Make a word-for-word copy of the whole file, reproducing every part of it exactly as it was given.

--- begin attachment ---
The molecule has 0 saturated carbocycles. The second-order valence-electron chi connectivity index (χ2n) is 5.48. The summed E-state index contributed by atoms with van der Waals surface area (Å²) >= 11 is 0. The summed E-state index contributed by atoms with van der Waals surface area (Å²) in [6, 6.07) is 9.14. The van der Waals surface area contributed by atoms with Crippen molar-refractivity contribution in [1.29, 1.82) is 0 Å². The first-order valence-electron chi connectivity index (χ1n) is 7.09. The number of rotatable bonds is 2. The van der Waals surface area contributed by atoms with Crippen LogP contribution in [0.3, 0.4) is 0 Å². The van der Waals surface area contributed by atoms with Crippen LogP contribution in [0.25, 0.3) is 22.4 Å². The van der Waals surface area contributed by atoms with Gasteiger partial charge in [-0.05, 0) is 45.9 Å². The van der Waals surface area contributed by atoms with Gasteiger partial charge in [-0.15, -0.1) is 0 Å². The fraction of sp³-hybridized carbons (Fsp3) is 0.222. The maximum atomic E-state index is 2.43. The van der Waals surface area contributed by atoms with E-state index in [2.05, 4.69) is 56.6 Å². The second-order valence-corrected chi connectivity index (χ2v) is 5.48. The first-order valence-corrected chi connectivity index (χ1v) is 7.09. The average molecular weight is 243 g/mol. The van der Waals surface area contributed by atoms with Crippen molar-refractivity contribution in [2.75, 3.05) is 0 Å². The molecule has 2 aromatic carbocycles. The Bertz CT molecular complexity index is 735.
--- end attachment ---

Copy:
The molecule has 0 saturated carbocycles. The second-order valence-electron chi connectivity index (χ2n) is 5.48. The summed E-state index contributed by atoms with van der Waals surface area (Å²) >= 11 is 0. The summed E-state index contributed by atoms with van der Waals surface area (Å²) in [6, 6.07) is 9.14. The van der Waals surface area contributed by atoms with Crippen molar-refractivity contribution in [1.29, 1.82) is 0 Å². The first-order valence-electron chi connectivity index (χ1n) is 7.09. The number of rotatable bonds is 2. The van der Waals surface area contributed by atoms with Crippen LogP contribution in [0.3, 0.4) is 0 Å². The van der Waals surface area contributed by atoms with Crippen LogP contribution in [0.25, 0.3) is 22.4 Å². The van der Waals surface area contributed by atoms with Gasteiger partial charge in [-0.05, 0) is 45.9 Å². The van der Waals surface area contributed by atoms with Gasteiger partial charge in [-0.15, -0.1) is 0 Å². The fraction of sp³-hybridized carbons (Fsp3) is 0.222. The maximum atomic E-state index is 2.43. The van der Waals surface area contributed by atoms with E-state index in [2.05, 4.69) is 56.6 Å². The second-order valence-corrected chi connectivity index (χ2v) is 5.48. The first-order valence-corrected chi connectivity index (χ1v) is 7.09. The average molecular weight is 243 g/mol. The van der Waals surface area contributed by atoms with Crippen molar-refractivity contribution in [2.75, 3.05) is 0 Å². The molecule has 2 aromatic carbocycles. The Bertz CT molecular complexity index is 735.